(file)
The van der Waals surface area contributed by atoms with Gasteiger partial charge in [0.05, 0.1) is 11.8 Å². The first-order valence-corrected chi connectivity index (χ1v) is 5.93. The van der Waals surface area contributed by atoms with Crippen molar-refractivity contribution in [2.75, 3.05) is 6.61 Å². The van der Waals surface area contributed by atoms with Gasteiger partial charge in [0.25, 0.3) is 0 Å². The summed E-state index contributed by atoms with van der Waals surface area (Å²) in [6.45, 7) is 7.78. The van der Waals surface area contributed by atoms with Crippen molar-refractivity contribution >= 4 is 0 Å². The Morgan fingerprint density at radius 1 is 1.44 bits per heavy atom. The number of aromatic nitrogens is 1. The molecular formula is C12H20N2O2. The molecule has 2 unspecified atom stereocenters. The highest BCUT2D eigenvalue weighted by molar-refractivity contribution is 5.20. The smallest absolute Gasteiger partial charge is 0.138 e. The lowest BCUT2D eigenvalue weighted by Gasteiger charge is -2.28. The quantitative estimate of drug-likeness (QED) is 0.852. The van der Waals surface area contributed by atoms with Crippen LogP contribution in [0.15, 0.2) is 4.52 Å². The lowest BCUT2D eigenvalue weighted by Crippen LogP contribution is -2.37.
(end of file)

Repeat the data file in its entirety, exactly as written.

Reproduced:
The van der Waals surface area contributed by atoms with Gasteiger partial charge in [0.05, 0.1) is 11.8 Å². The first-order valence-corrected chi connectivity index (χ1v) is 5.93. The van der Waals surface area contributed by atoms with Crippen molar-refractivity contribution in [2.75, 3.05) is 6.61 Å². The van der Waals surface area contributed by atoms with Gasteiger partial charge in [0.25, 0.3) is 0 Å². The summed E-state index contributed by atoms with van der Waals surface area (Å²) in [6.45, 7) is 7.78. The van der Waals surface area contributed by atoms with Crippen molar-refractivity contribution >= 4 is 0 Å². The Morgan fingerprint density at radius 1 is 1.44 bits per heavy atom. The number of aromatic nitrogens is 1. The molecular formula is C12H20N2O2. The molecule has 2 unspecified atom stereocenters. The highest BCUT2D eigenvalue weighted by molar-refractivity contribution is 5.20. The smallest absolute Gasteiger partial charge is 0.138 e. The lowest BCUT2D eigenvalue weighted by Gasteiger charge is -2.28. The quantitative estimate of drug-likeness (QED) is 0.852. The van der Waals surface area contributed by atoms with Crippen LogP contribution in [0.15, 0.2) is 4.52 Å². The lowest BCUT2D eigenvalue weighted by Crippen LogP contribution is -2.37.